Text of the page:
Climate Change in Coastal Environments
The effects of climate change have been measured and observed in ecosystems and coastal waters for decades. Fish are migrating, salt marshes are drowning, mangroves are extending their range northward and moving inland, and there are many such indicators of change.
Although coastal ecosystems will see all the general climate changes that affect their region, the biggest effects in estuaries may come from warming water temperature along with rising sea level.
A Review Of Water Quality Responses To Air Temperature And Precipitation Changes
- Part 1: Flow, Water Temperature, Saltwater Intrusion
- Part 2: Nutrients, Algal Blooms, Sediment, Pathogens
Water temperature and sea level rise are obvious stressors, but climate change impacts can come through many paths. A warmer climate can lead to longer periods of human use as sporting and tourism seasons lengthen. More intense precipitation falling in watershed communities can increase pollution loads. The fish, plants and wildlife, and the beaches and coves that make a place special can be at risk.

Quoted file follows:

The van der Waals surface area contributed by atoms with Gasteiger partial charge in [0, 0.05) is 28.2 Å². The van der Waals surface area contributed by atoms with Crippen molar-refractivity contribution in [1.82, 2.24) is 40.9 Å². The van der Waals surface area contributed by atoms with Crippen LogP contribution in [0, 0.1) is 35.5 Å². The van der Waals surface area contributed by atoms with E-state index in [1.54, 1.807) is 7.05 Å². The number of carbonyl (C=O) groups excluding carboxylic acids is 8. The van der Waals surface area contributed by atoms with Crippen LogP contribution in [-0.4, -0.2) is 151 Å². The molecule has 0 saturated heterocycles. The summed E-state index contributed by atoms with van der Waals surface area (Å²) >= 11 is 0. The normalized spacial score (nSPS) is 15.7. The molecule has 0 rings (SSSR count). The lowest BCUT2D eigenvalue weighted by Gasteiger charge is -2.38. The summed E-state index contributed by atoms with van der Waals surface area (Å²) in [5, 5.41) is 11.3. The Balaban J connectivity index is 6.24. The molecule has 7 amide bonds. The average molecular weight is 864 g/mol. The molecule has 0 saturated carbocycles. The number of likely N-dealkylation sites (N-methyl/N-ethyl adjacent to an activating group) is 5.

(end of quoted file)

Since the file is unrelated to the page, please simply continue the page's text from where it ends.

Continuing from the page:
Climate change stressors (warmer summers, warmer winters, warmer water temperature, increasing drought, increasing storminess, sea level rise and ocean acidification) introduce or exacerbate numerous and diverse risks that affect the future of coastal environments.
To be climate ready means to have completed a risk-based climate change vulnerability assessment and to have taken any necessary actions so that there are no high risks from climate change stressors. High risks have greater likelihood of occurrence and greater effects when they do occur. These must be addressed otherwise places are just awaiting severe consequences.
Actions that are responses to a changing environment are adaptations. In ecosystem management, adaptation can take many forms. The EPA’s Climate Ready Estuaries program helps managers plan and adapt to climate change. Learn more about climate change at the coast, including what adaptation options are available, and get started on vulnerability assessments and adaptation planning.
CRE guides, reports, tools, training and links to other sites can help all places whether on the shoreline or thousands of miles away.